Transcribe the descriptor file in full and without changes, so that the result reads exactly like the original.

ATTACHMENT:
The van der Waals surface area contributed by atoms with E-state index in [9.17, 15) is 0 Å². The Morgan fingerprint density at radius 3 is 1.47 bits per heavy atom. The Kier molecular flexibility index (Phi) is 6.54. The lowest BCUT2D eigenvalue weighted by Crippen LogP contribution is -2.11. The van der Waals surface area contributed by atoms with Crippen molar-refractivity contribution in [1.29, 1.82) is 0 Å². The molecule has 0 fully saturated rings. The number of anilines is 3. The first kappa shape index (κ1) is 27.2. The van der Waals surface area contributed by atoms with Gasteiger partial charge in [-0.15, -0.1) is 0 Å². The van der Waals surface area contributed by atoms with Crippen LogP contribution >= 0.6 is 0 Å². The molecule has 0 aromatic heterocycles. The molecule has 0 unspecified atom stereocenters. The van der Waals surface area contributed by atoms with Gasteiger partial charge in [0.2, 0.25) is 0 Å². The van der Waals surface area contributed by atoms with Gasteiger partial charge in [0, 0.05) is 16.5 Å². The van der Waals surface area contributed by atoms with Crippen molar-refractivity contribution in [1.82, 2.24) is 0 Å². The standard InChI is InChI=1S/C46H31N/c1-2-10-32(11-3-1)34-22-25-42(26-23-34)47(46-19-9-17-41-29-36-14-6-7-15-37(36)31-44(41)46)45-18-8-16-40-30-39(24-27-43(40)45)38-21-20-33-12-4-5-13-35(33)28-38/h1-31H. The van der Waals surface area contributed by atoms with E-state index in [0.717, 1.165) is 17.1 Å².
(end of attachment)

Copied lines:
The van der Waals surface area contributed by atoms with E-state index in [9.17, 15) is 0 Å². The Morgan fingerprint density at radius 3 is 1.47 bits per heavy atom. The Kier molecular flexibility index (Phi) is 6.54. The lowest BCUT2D eigenvalue weighted by Crippen LogP contribution is -2.11. The van der Waals surface area contributed by atoms with Crippen molar-refractivity contribution in [1.29, 1.82) is 0 Å². The molecule has 0 fully saturated rings. The number of anilines is 3. The first kappa shape index (κ1) is 27.2. The van der Waals surface area contributed by atoms with Gasteiger partial charge in [-0.15, -0.1) is 0 Å². The van der Waals surface area contributed by atoms with Crippen LogP contribution >= 0.6 is 0 Å². The molecule has 0 aromatic heterocycles. The molecule has 0 unspecified atom stereocenters. The van der Waals surface area contributed by atoms with Gasteiger partial charge in [0.2, 0.25) is 0 Å². The van der Waals surface area contributed by atoms with Gasteiger partial charge in [0, 0.05) is 16.5 Å². The van der Waals surface area contributed by atoms with Crippen molar-refractivity contribution in [1.82, 2.24) is 0 Å². The standard InChI is InChI=1S/C46H31N/c1-2-10-32(11-3-1)34-22-25-42(26-23-34)47(46-19-9-17-41-29-36-14-6-7-15-37(36)31-44(41)46)45-18-8-16-40-30-39(24-27-43(40)45)38-21-20-33-12-4-5-13-35(33)28-38/h1-31H. The van der Waals surface area contributed by atoms with E-state index in [0.717, 1.165) is 17.1 Å².